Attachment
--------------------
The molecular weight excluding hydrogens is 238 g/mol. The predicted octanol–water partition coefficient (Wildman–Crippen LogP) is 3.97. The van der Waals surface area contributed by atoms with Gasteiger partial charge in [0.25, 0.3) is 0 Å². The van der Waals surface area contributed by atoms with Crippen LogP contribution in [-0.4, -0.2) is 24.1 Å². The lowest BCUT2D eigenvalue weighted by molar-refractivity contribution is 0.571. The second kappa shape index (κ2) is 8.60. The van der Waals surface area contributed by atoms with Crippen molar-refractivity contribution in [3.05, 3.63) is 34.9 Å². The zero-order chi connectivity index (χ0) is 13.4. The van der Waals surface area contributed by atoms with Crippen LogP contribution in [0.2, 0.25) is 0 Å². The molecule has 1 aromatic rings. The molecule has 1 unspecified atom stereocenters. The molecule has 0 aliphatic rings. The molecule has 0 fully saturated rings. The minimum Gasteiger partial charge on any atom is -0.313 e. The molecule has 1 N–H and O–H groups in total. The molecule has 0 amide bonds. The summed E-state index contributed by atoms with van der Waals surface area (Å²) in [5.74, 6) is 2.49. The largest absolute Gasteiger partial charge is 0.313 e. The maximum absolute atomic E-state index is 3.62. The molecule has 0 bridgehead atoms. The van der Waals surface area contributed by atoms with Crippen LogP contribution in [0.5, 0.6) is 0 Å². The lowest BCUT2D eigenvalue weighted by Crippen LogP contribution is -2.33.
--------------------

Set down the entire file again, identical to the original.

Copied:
The molecular weight excluding hydrogens is 238 g/mol. The predicted octanol–water partition coefficient (Wildman–Crippen LogP) is 3.97. The van der Waals surface area contributed by atoms with Gasteiger partial charge in [0.25, 0.3) is 0 Å². The van der Waals surface area contributed by atoms with Crippen LogP contribution in [-0.4, -0.2) is 24.1 Å². The lowest BCUT2D eigenvalue weighted by molar-refractivity contribution is 0.571. The second kappa shape index (κ2) is 8.60. The van der Waals surface area contributed by atoms with Crippen molar-refractivity contribution in [3.05, 3.63) is 34.9 Å². The zero-order chi connectivity index (χ0) is 13.4. The van der Waals surface area contributed by atoms with Crippen LogP contribution in [0.2, 0.25) is 0 Å². The molecule has 1 aromatic rings. The molecule has 1 unspecified atom stereocenters. The molecule has 0 aliphatic rings. The molecule has 0 fully saturated rings. The minimum Gasteiger partial charge on any atom is -0.313 e. The molecule has 1 N–H and O–H groups in total. The molecule has 0 amide bonds. The summed E-state index contributed by atoms with van der Waals surface area (Å²) in [5.74, 6) is 2.49. The largest absolute Gasteiger partial charge is 0.313 e. The maximum absolute atomic E-state index is 3.62. The molecule has 0 bridgehead atoms. The van der Waals surface area contributed by atoms with Crippen LogP contribution in [0.5, 0.6) is 0 Å². The lowest BCUT2D eigenvalue weighted by Crippen LogP contribution is -2.33.